Our Lady Queen of Peace forced to cut K-8 program

Low enrollment, increased costs push school to reconfigure

March 03, 2007|By Andrew Schaefer | Andrew Schaefer,sun reporter

Allyssa Seebold went to kindergarten last year at St. Rita's School in Dundalk, but when that closed, she moved to Our Lady Queen of Peace School in Middle River for first grade.

Now she has to find a new school again.

Her mother worries that Allyssa, who also switched schools in prekindergarten, is feeling the effects of not being able to settle in at one school.

"Knowing she's not going to have the same friends next year is hard for her," Terra Seebold said, "and I'm starting to see those problems in her grades."

Our Lady Queen of Peace, which would have celebrated its 50th anniversary next year, is closing its kindergarten-through-eighth-grade program. Roman Catholic schools are facing waning enrollment and increased costs, and the school will be the 13th in the Archdiocese of Baltimore to close, reconfigure or merge with another school since 2001, according to the archdiocese.

Elementary and middle school students at Our Lady Queen of Peace were guaranteed spots at Our Lady of Mount Carmel School in Essex if they registered by early last month, but some parents are unhappy about the school's closing.

Those parents said they were not given enough warning that the school was in trouble and that they would have helped raise money to try to save the school. School officials say they gave notice of the school's dire situation, and that they have no choice but to close.

The decision was announced at a Jan. 22 meeting. It came six months after St. Rita's announced it was closing, despite earlier assurances from the archdiocese that it would remain open.

To continue offering a K-8 program next year, Our Lady Queen of Peace would have had to raise tuition by more than 20 percent, or about $900, said the Rev. Jason Worley, the parish's head pastor. Instead, in what the archdiocese calls a reconfiguration, the school will continue to offer prekindergarten classes for children ages 3 and 4 and operate a day care center.

About 80 students from Our Lady Queen of Peace have taken Our Lady of Mount Carmel's offer. But some parents are unhappy with the situation.

"Honestly, I knew enrollment had declined, but I did not know [the school] was in any jeopardy of being closed," said Chris Lumpkin, who kept his children in the school even after the family moved to Fallston.

He said the family was willing to make the longer drive because they liked the teachers at Our Lady Queen of Peace. His children will attend a Catholic school in Fallston next year, Lumpkin said.

Seebold said the school did not do enough to inform parents of its financial problems.

"If parents were presented with the issue, we would've come forward and did what we could do," she said. "If our efforts proved wrong, then we'd have to do something else, but at least give us a chance."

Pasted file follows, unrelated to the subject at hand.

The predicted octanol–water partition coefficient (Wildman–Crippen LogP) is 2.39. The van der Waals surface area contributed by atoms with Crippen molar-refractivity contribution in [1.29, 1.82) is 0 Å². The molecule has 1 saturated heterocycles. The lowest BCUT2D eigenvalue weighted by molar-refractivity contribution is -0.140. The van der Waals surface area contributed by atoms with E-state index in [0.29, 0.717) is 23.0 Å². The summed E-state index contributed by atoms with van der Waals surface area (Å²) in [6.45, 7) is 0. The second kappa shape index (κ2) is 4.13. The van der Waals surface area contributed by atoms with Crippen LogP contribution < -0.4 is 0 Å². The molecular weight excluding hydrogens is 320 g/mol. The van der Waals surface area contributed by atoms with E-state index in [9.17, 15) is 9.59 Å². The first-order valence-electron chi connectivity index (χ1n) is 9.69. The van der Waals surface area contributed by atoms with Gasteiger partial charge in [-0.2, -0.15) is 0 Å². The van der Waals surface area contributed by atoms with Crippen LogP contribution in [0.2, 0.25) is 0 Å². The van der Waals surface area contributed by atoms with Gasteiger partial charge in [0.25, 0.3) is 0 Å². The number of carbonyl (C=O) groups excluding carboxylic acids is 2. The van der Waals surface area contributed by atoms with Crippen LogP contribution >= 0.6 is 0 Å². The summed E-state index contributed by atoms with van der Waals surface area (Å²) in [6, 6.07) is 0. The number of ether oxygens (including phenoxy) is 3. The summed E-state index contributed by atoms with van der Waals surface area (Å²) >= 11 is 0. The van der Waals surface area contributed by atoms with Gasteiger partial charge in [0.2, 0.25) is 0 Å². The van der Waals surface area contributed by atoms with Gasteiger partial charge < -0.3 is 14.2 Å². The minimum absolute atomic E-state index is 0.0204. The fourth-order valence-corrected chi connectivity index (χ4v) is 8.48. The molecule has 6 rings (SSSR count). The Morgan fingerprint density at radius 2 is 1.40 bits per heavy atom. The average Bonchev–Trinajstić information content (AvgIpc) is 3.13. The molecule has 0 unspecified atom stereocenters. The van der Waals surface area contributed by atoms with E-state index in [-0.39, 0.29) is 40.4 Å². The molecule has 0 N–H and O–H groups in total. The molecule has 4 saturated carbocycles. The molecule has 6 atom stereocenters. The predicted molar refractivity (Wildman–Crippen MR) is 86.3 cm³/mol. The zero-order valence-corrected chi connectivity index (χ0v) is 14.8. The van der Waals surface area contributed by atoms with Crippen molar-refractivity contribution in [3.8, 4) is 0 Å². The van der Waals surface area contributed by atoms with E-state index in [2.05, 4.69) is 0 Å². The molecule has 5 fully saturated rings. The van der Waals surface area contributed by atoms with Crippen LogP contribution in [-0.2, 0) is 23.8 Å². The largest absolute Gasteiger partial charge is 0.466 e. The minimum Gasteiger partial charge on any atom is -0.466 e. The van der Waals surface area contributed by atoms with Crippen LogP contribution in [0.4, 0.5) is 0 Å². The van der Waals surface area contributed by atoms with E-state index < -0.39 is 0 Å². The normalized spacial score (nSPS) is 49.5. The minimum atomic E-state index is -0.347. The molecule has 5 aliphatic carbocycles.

She said she is moving to Pennsylvania before the next school year begins, saying she prefers the curriculum and atmosphere of schools there. She said her daughter would go to public school in York County because she does not trust Catholic schools after the two closings.

Gil Jasinski, whose daughter is in second grade at Our Lady Queen of Peace, said he will miss the warm atmosphere at the school.

"This school is like a big family," he said. "You know the staff by name, you're very involved. We've got a good group of parents willing to donate time and money."

He said his daughter would attend St. Clare in Essex next year.

Worley said parents were repeatedly warned about the school's situation, most forcefully at a budget meeting last May at which the school's business manager said it would have to close if enrollment did not increase.

"We couldn't have said it any plainer," Worley said, adding that about 20 parents attended the meeting.

The school's enrollment of 203 students includes 163 in grades K-8. Worley said the school needs about 230 K-8 students to be viable.

The school could not give its teachers their cost-of-living increase this year because of the low enrollment, Worley said. He said the school asked parents to give small gifts at Christmas to help with the shortfall, but only about five people responded.

When the school subsequently sent out letters to parents who own businesses asking for contributions, no one responded, Worley said.

Worley said Queen of Peace could offer K-8 classes again if an influx of new residents creates enough demand.

Ronald J. Valenti, superintendent of schools for the archdiocese, said it is not unusual for parents to become upset when a school closes or undergoes drastic changes.

"It might have been where they went to school or their parents went to school," he said. "Something that has become part of them no longer will continue to exist."

Worley said the decision was difficult, but it was one that had to be made.

"You have to make decisions which are best for the entire community," he said. "The school just couldn't do it again next year."


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